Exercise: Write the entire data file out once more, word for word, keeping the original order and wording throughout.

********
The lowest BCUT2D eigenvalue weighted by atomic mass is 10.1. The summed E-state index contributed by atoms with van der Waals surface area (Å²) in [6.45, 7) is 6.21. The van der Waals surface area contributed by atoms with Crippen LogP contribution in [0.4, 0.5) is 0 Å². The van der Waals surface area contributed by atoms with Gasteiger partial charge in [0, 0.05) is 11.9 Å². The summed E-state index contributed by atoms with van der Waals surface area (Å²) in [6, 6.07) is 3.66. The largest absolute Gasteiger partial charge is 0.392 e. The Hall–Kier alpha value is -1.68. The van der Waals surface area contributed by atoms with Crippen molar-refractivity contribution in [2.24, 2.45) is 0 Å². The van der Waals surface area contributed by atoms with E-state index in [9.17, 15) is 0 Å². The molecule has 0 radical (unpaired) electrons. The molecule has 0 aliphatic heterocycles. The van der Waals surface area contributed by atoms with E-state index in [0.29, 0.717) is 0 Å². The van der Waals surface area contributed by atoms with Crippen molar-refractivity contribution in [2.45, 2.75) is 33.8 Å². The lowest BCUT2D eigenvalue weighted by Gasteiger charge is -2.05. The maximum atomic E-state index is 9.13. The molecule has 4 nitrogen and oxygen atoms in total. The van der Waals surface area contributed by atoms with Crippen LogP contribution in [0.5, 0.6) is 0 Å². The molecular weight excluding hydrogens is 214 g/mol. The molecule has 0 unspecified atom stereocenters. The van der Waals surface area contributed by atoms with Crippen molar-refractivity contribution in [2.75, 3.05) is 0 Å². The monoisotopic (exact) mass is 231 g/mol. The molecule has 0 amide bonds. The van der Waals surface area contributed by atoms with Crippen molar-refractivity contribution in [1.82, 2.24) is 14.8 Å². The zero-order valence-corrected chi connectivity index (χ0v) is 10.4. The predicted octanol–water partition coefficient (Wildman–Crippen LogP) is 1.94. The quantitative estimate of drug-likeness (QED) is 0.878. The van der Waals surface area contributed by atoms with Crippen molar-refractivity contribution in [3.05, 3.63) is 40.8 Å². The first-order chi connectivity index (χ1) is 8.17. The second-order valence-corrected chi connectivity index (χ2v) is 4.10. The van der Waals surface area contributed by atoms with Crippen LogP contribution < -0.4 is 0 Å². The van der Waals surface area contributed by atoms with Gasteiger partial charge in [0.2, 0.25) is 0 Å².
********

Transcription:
The lowest BCUT2D eigenvalue weighted by atomic mass is 10.1. The summed E-state index contributed by atoms with van der Waals surface area (Å²) in [6.45, 7) is 6.21. The van der Waals surface area contributed by atoms with Crippen LogP contribution in [0.4, 0.5) is 0 Å². The van der Waals surface area contributed by atoms with Gasteiger partial charge in [0, 0.05) is 11.9 Å². The summed E-state index contributed by atoms with van der Waals surface area (Å²) in [6, 6.07) is 3.66. The largest absolute Gasteiger partial charge is 0.392 e. The Hall–Kier alpha value is -1.68. The van der Waals surface area contributed by atoms with Crippen molar-refractivity contribution in [2.24, 2.45) is 0 Å². The van der Waals surface area contributed by atoms with E-state index in [9.17, 15) is 0 Å². The molecule has 0 radical (unpaired) electrons. The molecule has 0 aliphatic heterocycles. The van der Waals surface area contributed by atoms with E-state index in [0.29, 0.717) is 0 Å². The van der Waals surface area contributed by atoms with Crippen molar-refractivity contribution in [2.45, 2.75) is 33.8 Å². The lowest BCUT2D eigenvalue weighted by Gasteiger charge is -2.05. The maximum atomic E-state index is 9.13. The molecule has 4 nitrogen and oxygen atoms in total. The van der Waals surface area contributed by atoms with Crippen LogP contribution in [0.5, 0.6) is 0 Å². The molecular weight excluding hydrogens is 214 g/mol. The molecule has 0 unspecified atom stereocenters. The van der Waals surface area contributed by atoms with Crippen molar-refractivity contribution in [2.75, 3.05) is 0 Å². The monoisotopic (exact) mass is 231 g/mol. The molecule has 0 amide bonds. The van der Waals surface area contributed by atoms with Crippen molar-refractivity contribution in [1.82, 2.24) is 14.8 Å². The zero-order valence-corrected chi connectivity index (χ0v) is 10.4. The predicted octanol–water partition coefficient (Wildman–Crippen LogP) is 1.94. The quantitative estimate of drug-likeness (QED) is 0.878. The van der Waals surface area contributed by atoms with Crippen molar-refractivity contribution in [3.05, 3.63) is 40.8 Å². The first-order chi connectivity index (χ1) is 8.17. The second-order valence-corrected chi connectivity index (χ2v) is 4.10. The van der Waals surface area contributed by atoms with Crippen LogP contribution < -0.4 is 0 Å². The van der Waals surface area contributed by atoms with Gasteiger partial charge in [0.2, 0.25) is 0 Å².